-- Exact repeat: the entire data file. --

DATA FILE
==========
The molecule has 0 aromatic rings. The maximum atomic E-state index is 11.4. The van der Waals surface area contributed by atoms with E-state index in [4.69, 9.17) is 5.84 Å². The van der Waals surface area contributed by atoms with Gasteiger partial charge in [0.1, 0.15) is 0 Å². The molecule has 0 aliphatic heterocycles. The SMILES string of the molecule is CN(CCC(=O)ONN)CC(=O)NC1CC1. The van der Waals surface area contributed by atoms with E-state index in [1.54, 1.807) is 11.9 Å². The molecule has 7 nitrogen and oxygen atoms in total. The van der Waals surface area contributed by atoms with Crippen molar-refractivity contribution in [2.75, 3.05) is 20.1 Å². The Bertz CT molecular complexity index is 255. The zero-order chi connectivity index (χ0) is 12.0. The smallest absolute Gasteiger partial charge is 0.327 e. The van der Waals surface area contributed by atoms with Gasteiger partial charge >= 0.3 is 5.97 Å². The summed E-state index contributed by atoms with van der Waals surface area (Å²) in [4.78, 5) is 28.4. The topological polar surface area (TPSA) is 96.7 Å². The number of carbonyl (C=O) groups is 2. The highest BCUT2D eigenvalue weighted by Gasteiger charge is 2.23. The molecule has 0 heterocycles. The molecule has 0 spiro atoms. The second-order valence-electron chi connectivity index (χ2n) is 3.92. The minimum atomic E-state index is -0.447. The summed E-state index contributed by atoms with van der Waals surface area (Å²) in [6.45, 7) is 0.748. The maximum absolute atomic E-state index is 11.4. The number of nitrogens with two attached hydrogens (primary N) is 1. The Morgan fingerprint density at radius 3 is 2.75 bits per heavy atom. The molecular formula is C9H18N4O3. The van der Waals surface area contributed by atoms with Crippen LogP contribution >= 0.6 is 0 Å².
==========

The molecule has 0 aromatic rings. The maximum atomic E-state index is 11.4. The van der Waals surface area contributed by atoms with E-state index in [4.69, 9.17) is 5.84 Å². The van der Waals surface area contributed by atoms with Gasteiger partial charge in [0.1, 0.15) is 0 Å². The molecule has 0 aliphatic heterocycles. The SMILES string of the molecule is CN(CCC(=O)ONN)CC(=O)NC1CC1. The van der Waals surface area contributed by atoms with E-state index in [1.54, 1.807) is 11.9 Å². The molecule has 7 nitrogen and oxygen atoms in total. The van der Waals surface area contributed by atoms with Crippen molar-refractivity contribution in [2.75, 3.05) is 20.1 Å². The Bertz CT molecular complexity index is 255. The zero-order chi connectivity index (χ0) is 12.0. The smallest absolute Gasteiger partial charge is 0.327 e. The van der Waals surface area contributed by atoms with Gasteiger partial charge >= 0.3 is 5.97 Å². The summed E-state index contributed by atoms with van der Waals surface area (Å²) in [4.78, 5) is 28.4. The topological polar surface area (TPSA) is 96.7 Å². The number of carbonyl (C=O) groups is 2. The highest BCUT2D eigenvalue weighted by Gasteiger charge is 2.23. The molecule has 0 heterocycles. The molecule has 0 spiro atoms. The second-order valence-electron chi connectivity index (χ2n) is 3.92. The minimum atomic E-state index is -0.447. The summed E-state index contributed by atoms with van der Waals surface area (Å²) in [6.45, 7) is 0.748. The maximum absolute atomic E-state index is 11.4. The number of nitrogens with two attached hydrogens (primary N) is 1. The Morgan fingerprint density at radius 3 is 2.75 bits per heavy atom. The molecular formula is C9H18N4O3. The van der Waals surface area contributed by atoms with Crippen LogP contribution >= 0.6 is 0 Å².